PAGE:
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Anti-Communist Cardinal’s Reinterment Draws Thousands In Hungary

May 4, 1991 GMT

ESZTERGOM, Hungary (AP) _ Tens of thousands of Hungarians paid homage Saturday to the late Roman Catholic Cardinal Jozsef Mindszenty, an opponent of communism who was buried in his homeland 16 years after dying in exile.

The faithful, standing in drenching rain, filled the giant square in front of the cathedral of Esztergom, where Mindszenty was dragged off by Communist police 43 years before and never allowed to return.

He had only served as cardinal for three years when he was sentenced to life in prison on Feb. 8, 1949, after a show trial. He spent the rest of his life in prison or exile.

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Mindszenty’s remains were returned to Hungary in accordance with his written will that he be reburied in his native country once ″the star of the faithless Moscow falls.″

Those remains were reinterred in the cathedral crypt Saturday, one year after the new democratic parliament replaced its Communist predecessor.

Addressing the crowd, Prime Minister Jozsef Antall linked Hungary’s political renaissance to Mindszenty’s struggle.

″The rebirth of the country is at the same time commemoration of those who had sacrificed their lives in the past decades for the independence ... of Hungary,″ he said.

Many in the crowd, estimated at between 50,000 and 100,000, called Mindszenty a symbol of resistance to Communist oppression.

He was ″the personification of Hungary,″ said Agnes Balazs, 61.

The Vatican stripped Mindszenty of Hungary’s chief Catholic office in 1974, after the exiled cardinal refused to relinquish it voluntarily. But on Saturday, Pope John Paul II praised him.

In a letter read before the requiem Mass, the pontiff called Mindszenty ″an outstanding man of God, servant of the church and unshakeable witness to the gospel of Jesus Christ.″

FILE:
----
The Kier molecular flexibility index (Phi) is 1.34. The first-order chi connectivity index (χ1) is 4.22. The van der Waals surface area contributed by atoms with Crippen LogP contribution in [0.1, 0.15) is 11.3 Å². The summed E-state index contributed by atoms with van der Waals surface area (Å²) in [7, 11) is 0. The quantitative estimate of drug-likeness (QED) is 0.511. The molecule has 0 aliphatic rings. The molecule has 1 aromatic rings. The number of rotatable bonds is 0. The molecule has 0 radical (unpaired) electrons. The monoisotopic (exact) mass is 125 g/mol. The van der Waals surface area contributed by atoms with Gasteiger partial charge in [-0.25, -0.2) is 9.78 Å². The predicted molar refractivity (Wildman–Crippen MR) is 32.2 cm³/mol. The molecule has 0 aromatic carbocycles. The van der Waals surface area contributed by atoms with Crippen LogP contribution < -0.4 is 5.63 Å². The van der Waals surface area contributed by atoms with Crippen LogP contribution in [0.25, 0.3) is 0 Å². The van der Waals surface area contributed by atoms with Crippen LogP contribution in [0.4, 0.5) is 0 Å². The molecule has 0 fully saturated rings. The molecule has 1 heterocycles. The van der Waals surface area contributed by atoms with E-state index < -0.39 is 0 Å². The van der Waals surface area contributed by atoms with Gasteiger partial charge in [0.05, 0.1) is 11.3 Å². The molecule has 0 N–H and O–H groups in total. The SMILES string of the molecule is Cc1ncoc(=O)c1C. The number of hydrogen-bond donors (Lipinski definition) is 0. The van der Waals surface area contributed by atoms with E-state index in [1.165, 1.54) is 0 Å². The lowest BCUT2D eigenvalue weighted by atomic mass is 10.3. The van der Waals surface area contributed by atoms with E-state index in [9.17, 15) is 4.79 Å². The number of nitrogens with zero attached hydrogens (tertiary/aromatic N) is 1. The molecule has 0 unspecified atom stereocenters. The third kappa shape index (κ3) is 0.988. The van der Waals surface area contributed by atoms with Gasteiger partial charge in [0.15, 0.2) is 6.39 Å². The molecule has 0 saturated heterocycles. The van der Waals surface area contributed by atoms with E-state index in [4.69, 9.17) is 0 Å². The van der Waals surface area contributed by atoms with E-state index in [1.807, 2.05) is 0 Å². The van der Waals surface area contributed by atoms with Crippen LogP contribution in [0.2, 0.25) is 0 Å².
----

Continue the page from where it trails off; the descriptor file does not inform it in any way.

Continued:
The day ″cannot be allowed to pass without the final expression of respect to an outstanding person,″ the pope said.

Mindszenty’s remains were exhumed this week from a tomb in Mariazell, Austria, where he was buried after his death at age 83 in Vienna on May 6, 1975.

The rain stopped before the ceremony, which was attended by Cardinal Laszlo Paskai, Hungarian and foreign government leaders and clergy. The ceremony also was shown on a screen mounted on the cathedral facade.

Some of those present said they came to atone for not rejecting Communist dictates that sought to suppress the Church and raise young Hungarians as atheists. Others recalled loved ones who suffered under the Communists.

One woman, who refused to give her name, said that in 1948, at the height of Communist propaganda attacks on Mindszenty, she had been forced as a school girl to march in a rally against him.

″Deep in our hearts, we were weeping,″ she said. ″This is the greatest day in my life.″

Another woman, age 76, said her husband, as a top official of the Budapest city council, had been sentenced to 10 years in prison for refusing to sign a document on the secularization of Catholic schools.

Also in attendance were many Hungarians who left the country in 1956, during the failed anti-Communist revolution.

Mindszenty was freed from prison by revolutionaries on Oct. 30, 1956, but when Soviet troops invaded to put down the revolt he fled to the U.S. Legation, where he spent the next 15 years. In 1971, he left Hungary under an agreement between the Vatican and the Hungarian government.

″His exile became a special gift for the Hungarians abroad, and ... his tomb in the Basilica of Mariazell became the symbolic center of exiled Hungarians,″ said Bishop Attila Mikloshazy, who administers to emigre Hungarians.

A plaque over his new tomb reads: ″Humbled in life, elevated in death.″